The findings by Schultz and Hatch are troubling on a number of fronts. First, it suggests that companies are not informing their employees about their desired brand, and second that even if they are telling employees something about their plans, they are not providing employees with the ability to help the company achieve its brand objectives. What a waste!!! With all the lip-service given by organizations to employees being "their most important asset", it is evident that most organizations still think of the employee asset in the same way they think of physical and financial assets--a tangible asset or cost to the company.

Employees are the most important asset a company has because of the intangible asset they represent. Employees who are informed, committed and energized can not only deliver on the brand promise, but they can help transform the customer experience from one that is good to one that is exceptional, thereby making the company "disproportionately valued" by customers.

At a recent talk meeting I attended, Harold Burson, founding chairman of Burson-Marsteller, referenced a conversation he had with a CEO who asked him who his most important stakeholder was. Burson noted that it was the employees, because every day they were the represenative of the company's reputation for those outside the company.

I once had the opportunity to review the brand advertising plans of a major company. I told the head of marketing that I thought that the ads were excellent. They changed my view of the company. I then made a statement and asked a simple question. "These ads make a promise that you are a new company, with a new commitment to serving your customer. Are your employees properly informed and trained to be able to deliver this promise so that the customer experience will be as you claim it will be? The answer is what I had expected. The company had not spent one minute training employees. They had not even informed employees of these new ads and the new brand strategy. I was asked what I suggested should be done. I recommended that the ads be put on the shelf and held until the company was certain that emplooyees both understood the brand, were committed to it, and were able to deliver it consistently.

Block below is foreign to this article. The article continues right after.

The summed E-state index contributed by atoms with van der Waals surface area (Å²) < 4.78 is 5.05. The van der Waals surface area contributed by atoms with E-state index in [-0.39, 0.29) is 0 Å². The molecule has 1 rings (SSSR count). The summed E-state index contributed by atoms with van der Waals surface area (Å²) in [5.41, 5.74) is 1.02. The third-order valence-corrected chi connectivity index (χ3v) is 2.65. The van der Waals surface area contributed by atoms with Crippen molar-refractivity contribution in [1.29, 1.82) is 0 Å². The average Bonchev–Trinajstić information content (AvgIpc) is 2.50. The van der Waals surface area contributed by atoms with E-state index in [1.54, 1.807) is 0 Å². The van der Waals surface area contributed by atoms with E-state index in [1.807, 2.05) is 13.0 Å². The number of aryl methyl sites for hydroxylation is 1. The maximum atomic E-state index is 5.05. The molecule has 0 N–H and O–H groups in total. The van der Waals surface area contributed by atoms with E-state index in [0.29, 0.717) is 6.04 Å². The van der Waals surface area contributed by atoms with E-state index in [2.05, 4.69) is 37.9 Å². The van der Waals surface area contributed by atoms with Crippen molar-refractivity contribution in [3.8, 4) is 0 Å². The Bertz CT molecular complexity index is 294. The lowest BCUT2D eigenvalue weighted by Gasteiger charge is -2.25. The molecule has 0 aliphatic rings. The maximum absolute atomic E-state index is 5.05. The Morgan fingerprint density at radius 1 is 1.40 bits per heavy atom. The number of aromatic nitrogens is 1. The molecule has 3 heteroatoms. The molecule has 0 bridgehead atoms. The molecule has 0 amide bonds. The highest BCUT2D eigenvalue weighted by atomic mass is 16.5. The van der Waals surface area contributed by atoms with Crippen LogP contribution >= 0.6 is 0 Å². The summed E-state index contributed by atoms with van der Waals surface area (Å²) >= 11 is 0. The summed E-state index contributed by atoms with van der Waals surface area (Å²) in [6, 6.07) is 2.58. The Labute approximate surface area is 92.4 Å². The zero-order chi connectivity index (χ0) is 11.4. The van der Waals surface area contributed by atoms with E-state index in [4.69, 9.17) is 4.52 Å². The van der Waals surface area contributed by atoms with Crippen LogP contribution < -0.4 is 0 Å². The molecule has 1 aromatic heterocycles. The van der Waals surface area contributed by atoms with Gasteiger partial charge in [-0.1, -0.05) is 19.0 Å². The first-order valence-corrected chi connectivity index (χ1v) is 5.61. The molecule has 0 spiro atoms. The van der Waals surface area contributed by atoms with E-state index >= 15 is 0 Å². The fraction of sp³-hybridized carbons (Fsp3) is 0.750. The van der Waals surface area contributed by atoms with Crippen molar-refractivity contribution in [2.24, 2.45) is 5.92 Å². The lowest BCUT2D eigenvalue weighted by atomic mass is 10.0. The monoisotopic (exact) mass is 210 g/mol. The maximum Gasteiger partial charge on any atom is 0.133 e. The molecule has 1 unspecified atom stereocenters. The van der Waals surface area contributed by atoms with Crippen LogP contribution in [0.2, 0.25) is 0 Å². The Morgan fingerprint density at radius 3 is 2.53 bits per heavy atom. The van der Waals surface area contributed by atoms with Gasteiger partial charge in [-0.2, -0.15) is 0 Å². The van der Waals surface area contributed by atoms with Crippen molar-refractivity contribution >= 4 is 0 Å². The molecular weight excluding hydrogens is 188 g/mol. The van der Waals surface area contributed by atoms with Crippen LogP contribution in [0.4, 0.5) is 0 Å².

I know that I repeat myself in many of these blogs, but I find it incredible how many companies do not understand that brand starts with employees. We have to have an employee brand to attract and keep our top talent, but the employee brand also must be connected with the product and service brands of the company to create the corporate brand. It is only when product, service and employee brands are integrated that we can hope to achieve the consistent behaviors to go along with our communications activities. The vast majority of what reputation is built on is the behavior of the company, not its words. When will more companies come to understand this?

Wednesday, May 21, 2008

Can Corporate Brand Management Be the Way to Real Values?

The new document from the Arthur Page Society entitled "The Authentic Enterprise" is a remarkably good piece that is designed to spark a dialogue about the changes going on tha impact corporations and the changing roles and responsibilities of the Chief Communications Officer. A key focus on the document is on values and the role of the CCO in helping to lead the company toward an identification of its core values.

I responded recently to a blog on the Arthur Page Society's website (, in which Roger Bolton, formerly the CCO at Aetna talked about his role as the leader in the definition of the "Aetna Way". I suggested that I believed that companies with solid values were those who respond well in times of crisis versus those who only gave their values lip-service.

It is only in about the last 20 years that companies have given so much concern to crafting "values statements". Such statements were spurred on by consulting firms, but many organizations adopted them mainly as ways to "speak to their values" and gave little real focus to how they might actually "live the values".